Farewell to Leap Ahead Fitness

Farewell to Leap Ahead Fitness

Hi Friends,

It has been over a year since I decided to stop running Leap Ahead Fitness full stop to pursue my higher calling as an actor. I had always made excuses about why I couldn’t pursue acting full time, and as I went deeper into exploring fitness coaching, to help my clients and the world at large overcome what was stopping them in their quest towards better health and fitness, I realized that I was not in alignment with what I was teaching.

I had gradually fallen into the worst shape of my life, become injured and discouraged, and what began as a quest to share my knowledge about fitness and health to earn enough money so I could study more and succeed as an actor, quickly became an exercise in dreams deferred. I realized that the hours I spent working hard on Leap Ahead Fitness were hours also spent mired by my own blocks to success and that my own failures in self-care were a direct reflection of that misalignment.

Buoyed by support from my husband, I tentatively stepped away from the fitness industry, not knowing what would happen on the other side of this journey. Would I find myself drawn back to working in fitness? Or conversely was I stepping away on a permanent basis?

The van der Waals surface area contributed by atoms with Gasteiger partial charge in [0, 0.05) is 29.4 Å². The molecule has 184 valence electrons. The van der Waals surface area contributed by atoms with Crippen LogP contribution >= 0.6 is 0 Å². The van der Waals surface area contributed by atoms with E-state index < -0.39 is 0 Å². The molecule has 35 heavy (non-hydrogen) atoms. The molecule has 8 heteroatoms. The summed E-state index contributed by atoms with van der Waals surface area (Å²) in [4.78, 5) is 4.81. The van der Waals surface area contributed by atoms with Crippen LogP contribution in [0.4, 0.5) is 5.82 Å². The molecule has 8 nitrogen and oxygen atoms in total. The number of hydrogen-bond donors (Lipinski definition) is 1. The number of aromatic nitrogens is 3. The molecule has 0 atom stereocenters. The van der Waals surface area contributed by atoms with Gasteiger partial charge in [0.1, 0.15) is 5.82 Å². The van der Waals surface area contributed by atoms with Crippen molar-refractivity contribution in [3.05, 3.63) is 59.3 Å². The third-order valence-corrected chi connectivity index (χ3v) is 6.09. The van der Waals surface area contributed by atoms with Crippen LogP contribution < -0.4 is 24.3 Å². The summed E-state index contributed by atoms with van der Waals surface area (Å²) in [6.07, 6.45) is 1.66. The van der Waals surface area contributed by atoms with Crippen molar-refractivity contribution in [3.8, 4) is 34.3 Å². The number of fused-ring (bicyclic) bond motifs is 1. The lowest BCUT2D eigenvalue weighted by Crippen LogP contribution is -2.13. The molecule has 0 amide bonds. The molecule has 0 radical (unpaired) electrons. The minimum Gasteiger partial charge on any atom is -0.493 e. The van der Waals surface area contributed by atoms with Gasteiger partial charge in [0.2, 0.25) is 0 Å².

I gave myself 6 months before I had to make a decision of any kind. If I got an idea related to Leap Ahead Fitness, I would simply write it down and get back to building my acting career. In the beginning it was pretty hard … I’m hard wired with an entrepreneurial brain and the blog ideas just kept coming. And then eventually they stopped.

I started taking fitness classes with other people, to keep me inspired to take care of myself without having to be “in control”, and gradually I began to sub a few Pilates classes here and there. Which confirmed a few things … yes, I’m a good instructor and I will never completely forget how to teach a class, but it actually isn’t what lights me up inside. It is performing that is my greatest gift to give to the world and as hard as it may be to commit 100% to that, it is what I need to do.

I’ve struggled with how to make this transition gracefully. Should I take down this website altogether? Should I leave my blog posts behind for those who are still stumbling upon it? In the past few months when I decided to glance at my stats, I was amazed to discover that this website still gets as many as 1000 hits a month.

Ultimately I decided that if I can continue to impact and inspire people through words that I’ve already written and am still proud of, there is absolutely no reason to take them down.

As we move into 2015, I’m taking the bold move to deactivate all my Leap Ahead Fitness email addresses and all the pages on this website that aren’t strictly blog posts.